WHEN I WAS nine years old, my grandfather took my brother Lawrence and me up to his chrome mine. The mountains on the California-Oregon border are pervaded by the choking smell of sage and dust, wind soughing through the trees making a sound like rushing water in the cicada heat.

Fortified with my grandmother's patent dry-as-dust peanut butter and prune sandwiches, we spent the day drilling holes in the cool rock, filling them with dynamite, yelling "Fire in the hole!" and setting it off to a glorious thump and the intoxicating smell of cordite. We wore miner's helmets fitted with carbonic acid lamps.

I was my grandfather's "shaker," and held the drill, shaking it rhythmically between strikes to loosen bits of rock. Late in the day, just before we were to leave, I ran into the mine head and slipped, falling hard on my back and sliding down a ways along the ore track. Grandpa had warned us not to play around there. Fearful that harm may have come to me, he showed an uncharacteristic anger. The sunset was a buttermilk sky, against a brilliant blue each geometrically arranged cloud gold on the sun side, shading toward startling pink becoming jet black. With the tears still on my chastened face, I was sure that I had never seen anything so beautiful, and that I would never forget it.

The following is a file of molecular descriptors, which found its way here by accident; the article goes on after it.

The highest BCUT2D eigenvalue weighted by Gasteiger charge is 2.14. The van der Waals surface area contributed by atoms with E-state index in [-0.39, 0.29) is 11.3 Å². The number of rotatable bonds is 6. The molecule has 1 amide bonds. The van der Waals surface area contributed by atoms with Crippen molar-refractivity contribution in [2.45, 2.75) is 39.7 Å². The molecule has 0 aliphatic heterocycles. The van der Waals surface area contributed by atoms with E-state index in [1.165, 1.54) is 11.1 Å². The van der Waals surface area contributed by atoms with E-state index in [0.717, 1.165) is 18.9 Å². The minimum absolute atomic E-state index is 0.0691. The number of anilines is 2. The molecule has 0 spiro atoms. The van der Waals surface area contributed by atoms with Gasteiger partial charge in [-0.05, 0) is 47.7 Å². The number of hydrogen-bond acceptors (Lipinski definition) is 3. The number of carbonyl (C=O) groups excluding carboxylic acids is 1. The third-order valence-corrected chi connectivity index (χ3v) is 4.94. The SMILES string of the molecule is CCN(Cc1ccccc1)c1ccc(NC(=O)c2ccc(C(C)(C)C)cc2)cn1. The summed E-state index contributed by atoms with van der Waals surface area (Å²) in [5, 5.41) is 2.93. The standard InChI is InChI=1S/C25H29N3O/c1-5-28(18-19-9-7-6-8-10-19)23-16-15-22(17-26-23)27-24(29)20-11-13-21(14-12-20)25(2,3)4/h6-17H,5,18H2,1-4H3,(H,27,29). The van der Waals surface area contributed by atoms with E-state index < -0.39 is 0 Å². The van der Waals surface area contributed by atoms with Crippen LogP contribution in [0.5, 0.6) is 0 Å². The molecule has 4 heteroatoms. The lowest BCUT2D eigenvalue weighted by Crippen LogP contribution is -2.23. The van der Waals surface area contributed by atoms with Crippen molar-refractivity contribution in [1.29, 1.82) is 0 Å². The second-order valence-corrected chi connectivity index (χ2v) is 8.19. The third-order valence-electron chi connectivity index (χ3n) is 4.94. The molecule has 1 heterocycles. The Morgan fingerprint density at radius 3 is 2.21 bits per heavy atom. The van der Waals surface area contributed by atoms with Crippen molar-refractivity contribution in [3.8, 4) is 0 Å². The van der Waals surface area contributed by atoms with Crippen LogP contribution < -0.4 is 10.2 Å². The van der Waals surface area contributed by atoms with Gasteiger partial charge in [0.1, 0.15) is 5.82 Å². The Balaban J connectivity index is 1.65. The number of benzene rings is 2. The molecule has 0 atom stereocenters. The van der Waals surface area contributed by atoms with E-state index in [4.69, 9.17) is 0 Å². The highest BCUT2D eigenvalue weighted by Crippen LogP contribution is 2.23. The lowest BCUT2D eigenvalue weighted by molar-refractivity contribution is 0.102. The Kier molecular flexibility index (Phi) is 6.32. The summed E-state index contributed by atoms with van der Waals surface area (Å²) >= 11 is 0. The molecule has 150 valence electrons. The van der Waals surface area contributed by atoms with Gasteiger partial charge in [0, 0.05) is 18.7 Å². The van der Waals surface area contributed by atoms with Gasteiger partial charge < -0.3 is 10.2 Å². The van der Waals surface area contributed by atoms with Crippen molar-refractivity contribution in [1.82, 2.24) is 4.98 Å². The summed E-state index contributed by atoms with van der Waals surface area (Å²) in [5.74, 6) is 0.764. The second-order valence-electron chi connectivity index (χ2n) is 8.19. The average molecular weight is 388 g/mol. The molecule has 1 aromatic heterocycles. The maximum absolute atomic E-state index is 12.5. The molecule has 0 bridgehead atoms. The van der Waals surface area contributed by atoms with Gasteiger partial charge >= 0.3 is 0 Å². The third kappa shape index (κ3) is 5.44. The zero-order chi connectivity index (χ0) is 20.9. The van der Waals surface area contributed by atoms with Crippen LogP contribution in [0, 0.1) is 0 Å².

May 16, 1994